A study published yesterday in the Lancet describes the health needs of Aboriginal and Torres Strait Islander (Indigenous) adolescents in Australia. The study, led by researchers from the South Australian Health and Medical Research Institute (SAHMRI) and the University of Melbourne, provides the first such profile of Indigenous adolescent health in any country.
Study Lead, Dr Peter Azzopardi, said that this knowledge is vital to informing more targeted policy and programs and improving health outcomes for this group of Australians.
“There has been a lot of good work in addressing specific areas of Indigenous adolescent health - but this is the first study to take a step back and consider what are the most pressing needs for Indigenous adolescents in Australia to ensure their health and wellbeing,” Dr Azzopardi said.
“This study identified many areas where investments will not only bring improved outcomes for Indigenous adolescents, but also the broader Indigenous population.”
Why is this study important?
A third of Australia’s Indigenous population are aged 10 – 24 years. Adolescence is also a developmental stage when foundations for health across the life-course are laid: there is transition in some of the most important social and cultural determinants (including education, employment and identity) and substantial change in health behaviors and risks. However, until this point, the health needs of Indigenous adolescents have not been described; this has been a barrier to effective policy.
Key findings from the study: what is the health status of Indigenous adolescents?
This study found that mortality for Indigenous adolescents was more than twice that of non-Indigenous adolescents, with about 60 per cent of deaths due to intentional self-harm and road traffic injury. Of note, eighty per cent of all deaths among Indigenous adolescents were potentially avoidable, suggesting a huge opportunity for health gain.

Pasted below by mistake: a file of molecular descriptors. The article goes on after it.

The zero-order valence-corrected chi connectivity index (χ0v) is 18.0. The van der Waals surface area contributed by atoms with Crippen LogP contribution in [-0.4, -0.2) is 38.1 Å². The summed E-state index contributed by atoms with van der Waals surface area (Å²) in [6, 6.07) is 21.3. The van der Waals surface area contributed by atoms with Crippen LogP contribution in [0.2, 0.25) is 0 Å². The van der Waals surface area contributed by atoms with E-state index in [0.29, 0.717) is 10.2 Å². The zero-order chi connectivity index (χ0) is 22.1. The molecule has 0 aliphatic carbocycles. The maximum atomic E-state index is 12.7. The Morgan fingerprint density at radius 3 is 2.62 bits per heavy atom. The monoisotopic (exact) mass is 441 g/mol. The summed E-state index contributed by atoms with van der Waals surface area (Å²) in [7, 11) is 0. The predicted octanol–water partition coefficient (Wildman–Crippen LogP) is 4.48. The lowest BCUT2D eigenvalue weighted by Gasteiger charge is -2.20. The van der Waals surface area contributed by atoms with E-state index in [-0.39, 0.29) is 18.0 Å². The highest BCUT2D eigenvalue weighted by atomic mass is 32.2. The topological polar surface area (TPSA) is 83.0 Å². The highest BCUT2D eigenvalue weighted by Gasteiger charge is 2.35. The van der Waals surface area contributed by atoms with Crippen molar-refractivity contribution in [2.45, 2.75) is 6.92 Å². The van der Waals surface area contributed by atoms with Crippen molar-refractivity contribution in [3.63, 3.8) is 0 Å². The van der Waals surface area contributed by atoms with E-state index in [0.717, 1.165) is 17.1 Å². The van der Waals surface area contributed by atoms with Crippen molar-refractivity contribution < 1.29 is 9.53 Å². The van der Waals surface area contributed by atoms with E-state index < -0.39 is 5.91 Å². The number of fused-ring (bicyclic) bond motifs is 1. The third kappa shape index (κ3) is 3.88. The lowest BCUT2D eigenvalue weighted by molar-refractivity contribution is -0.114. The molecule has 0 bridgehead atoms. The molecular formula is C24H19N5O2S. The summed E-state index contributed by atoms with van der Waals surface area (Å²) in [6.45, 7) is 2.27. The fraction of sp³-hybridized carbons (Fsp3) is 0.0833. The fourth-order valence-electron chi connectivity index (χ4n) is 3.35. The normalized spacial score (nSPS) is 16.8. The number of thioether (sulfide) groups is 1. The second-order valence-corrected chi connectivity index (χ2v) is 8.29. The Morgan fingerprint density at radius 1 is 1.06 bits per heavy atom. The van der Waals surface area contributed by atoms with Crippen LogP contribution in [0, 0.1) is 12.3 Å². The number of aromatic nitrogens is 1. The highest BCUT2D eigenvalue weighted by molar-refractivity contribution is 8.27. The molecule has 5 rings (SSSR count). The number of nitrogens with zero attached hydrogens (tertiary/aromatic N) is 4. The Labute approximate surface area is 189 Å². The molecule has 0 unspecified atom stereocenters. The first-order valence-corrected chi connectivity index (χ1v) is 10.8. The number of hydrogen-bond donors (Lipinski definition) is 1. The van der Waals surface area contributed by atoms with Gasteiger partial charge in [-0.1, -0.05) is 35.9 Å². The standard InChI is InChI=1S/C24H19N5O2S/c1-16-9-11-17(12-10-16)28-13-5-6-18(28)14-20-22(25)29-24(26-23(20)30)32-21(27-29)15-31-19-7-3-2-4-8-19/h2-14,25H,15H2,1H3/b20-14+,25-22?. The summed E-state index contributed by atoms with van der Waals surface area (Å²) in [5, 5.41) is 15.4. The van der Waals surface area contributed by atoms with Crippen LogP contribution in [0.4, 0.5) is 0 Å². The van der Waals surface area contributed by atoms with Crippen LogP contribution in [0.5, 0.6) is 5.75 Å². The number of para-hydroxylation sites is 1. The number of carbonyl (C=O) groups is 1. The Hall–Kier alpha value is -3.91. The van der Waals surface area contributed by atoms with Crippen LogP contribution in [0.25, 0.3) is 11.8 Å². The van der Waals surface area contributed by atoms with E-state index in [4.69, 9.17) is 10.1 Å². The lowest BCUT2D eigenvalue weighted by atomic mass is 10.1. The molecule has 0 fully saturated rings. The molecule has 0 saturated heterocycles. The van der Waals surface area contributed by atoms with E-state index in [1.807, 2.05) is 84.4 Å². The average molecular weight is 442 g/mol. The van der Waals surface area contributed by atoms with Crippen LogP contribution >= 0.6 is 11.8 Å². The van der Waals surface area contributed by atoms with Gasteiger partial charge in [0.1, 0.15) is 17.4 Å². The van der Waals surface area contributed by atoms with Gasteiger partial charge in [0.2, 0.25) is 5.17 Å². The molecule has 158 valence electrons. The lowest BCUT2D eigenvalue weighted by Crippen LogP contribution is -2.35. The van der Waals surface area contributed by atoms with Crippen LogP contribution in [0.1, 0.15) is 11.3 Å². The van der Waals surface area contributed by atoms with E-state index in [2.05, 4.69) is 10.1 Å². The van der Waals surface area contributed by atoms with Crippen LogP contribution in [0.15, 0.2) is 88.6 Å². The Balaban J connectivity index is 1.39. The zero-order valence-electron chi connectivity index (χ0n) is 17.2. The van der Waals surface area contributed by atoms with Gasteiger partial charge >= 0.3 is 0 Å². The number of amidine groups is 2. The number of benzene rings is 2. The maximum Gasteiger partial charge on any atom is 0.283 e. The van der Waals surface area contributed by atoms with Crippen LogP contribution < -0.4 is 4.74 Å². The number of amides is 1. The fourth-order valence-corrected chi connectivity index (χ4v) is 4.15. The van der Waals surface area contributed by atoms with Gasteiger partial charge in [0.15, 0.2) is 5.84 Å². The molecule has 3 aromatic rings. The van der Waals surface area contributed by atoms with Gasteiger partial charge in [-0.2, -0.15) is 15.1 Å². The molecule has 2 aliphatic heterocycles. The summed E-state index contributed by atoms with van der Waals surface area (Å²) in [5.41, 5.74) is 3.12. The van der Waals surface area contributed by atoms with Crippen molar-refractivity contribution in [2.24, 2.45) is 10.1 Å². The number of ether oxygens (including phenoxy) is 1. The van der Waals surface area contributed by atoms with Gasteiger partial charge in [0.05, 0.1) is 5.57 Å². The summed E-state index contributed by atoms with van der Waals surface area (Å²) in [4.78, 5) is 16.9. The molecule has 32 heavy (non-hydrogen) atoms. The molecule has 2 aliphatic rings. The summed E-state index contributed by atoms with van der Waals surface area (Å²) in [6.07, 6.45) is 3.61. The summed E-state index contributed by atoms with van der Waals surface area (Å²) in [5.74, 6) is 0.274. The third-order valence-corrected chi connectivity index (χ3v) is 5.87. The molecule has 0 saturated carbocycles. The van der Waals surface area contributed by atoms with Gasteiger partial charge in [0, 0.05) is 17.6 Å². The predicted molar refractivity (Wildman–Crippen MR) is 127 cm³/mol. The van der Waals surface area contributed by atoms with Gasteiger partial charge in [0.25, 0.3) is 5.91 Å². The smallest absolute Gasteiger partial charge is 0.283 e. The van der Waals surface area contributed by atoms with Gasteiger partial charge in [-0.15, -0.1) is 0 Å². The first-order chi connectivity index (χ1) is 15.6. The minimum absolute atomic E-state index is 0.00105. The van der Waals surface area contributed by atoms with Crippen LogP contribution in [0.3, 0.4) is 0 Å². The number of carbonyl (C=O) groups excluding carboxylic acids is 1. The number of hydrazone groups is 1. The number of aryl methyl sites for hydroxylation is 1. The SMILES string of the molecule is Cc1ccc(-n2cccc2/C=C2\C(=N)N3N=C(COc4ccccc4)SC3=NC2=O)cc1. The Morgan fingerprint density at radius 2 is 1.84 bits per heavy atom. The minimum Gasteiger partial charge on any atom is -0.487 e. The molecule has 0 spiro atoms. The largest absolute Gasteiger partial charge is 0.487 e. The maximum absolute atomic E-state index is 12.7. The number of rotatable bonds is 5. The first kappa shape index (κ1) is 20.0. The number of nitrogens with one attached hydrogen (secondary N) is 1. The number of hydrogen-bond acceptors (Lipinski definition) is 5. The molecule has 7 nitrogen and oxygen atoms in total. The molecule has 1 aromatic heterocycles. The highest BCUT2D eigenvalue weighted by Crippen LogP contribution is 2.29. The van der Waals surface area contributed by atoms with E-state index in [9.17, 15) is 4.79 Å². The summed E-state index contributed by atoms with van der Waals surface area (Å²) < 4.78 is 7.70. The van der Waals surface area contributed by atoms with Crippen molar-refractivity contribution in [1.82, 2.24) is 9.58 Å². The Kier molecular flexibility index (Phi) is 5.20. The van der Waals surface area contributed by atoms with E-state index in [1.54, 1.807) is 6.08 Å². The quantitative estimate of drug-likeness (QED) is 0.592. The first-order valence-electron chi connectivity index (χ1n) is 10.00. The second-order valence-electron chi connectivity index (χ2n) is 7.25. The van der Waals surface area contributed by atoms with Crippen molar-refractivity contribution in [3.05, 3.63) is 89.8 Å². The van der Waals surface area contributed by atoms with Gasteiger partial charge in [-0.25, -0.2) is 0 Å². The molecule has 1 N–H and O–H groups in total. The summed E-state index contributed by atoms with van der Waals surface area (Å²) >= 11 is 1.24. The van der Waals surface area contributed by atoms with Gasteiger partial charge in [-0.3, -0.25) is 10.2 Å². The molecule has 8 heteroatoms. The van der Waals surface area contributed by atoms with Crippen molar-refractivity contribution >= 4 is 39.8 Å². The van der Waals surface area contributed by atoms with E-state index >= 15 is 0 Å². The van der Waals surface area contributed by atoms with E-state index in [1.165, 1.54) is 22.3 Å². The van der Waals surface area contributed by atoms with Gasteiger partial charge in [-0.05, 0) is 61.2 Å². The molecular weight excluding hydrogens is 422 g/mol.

Communicable diseases (particularly sexually transmitted infections) were leading contributors to morbidity. There was an excess burden of mental disorders and substance use (almost a third of Indigenous adolescents aged 18 – 24 years reported high levels of psychological distress, twice the non-Indigenous rate) alongside emerging type 2 diabetes and ischaemic heart disease (conditions more typical of adulthood). Additionally, there were excess intentional and unintentional injuries such as road traffic accidents. Many aspects of this health profile differed markedly from that of non-Indigenous adolescents: rates of acute rheumatic fever, pneumococcal infection, gonorrhoea, and type 2 diabetes resulting in admission to hospital were ten times higher; rates of assault and childbirth in those aged 15 – 19 years were five times higher; whereas rates of eating disorders, skin cancers, and anaphylaxis were significantly lower.
Risks for future ill-health were common; despite gains made, 43 per cent of 15 – 24 year olds were current tobacco smokers and about 45 per cent had high body mass (overweight or obese).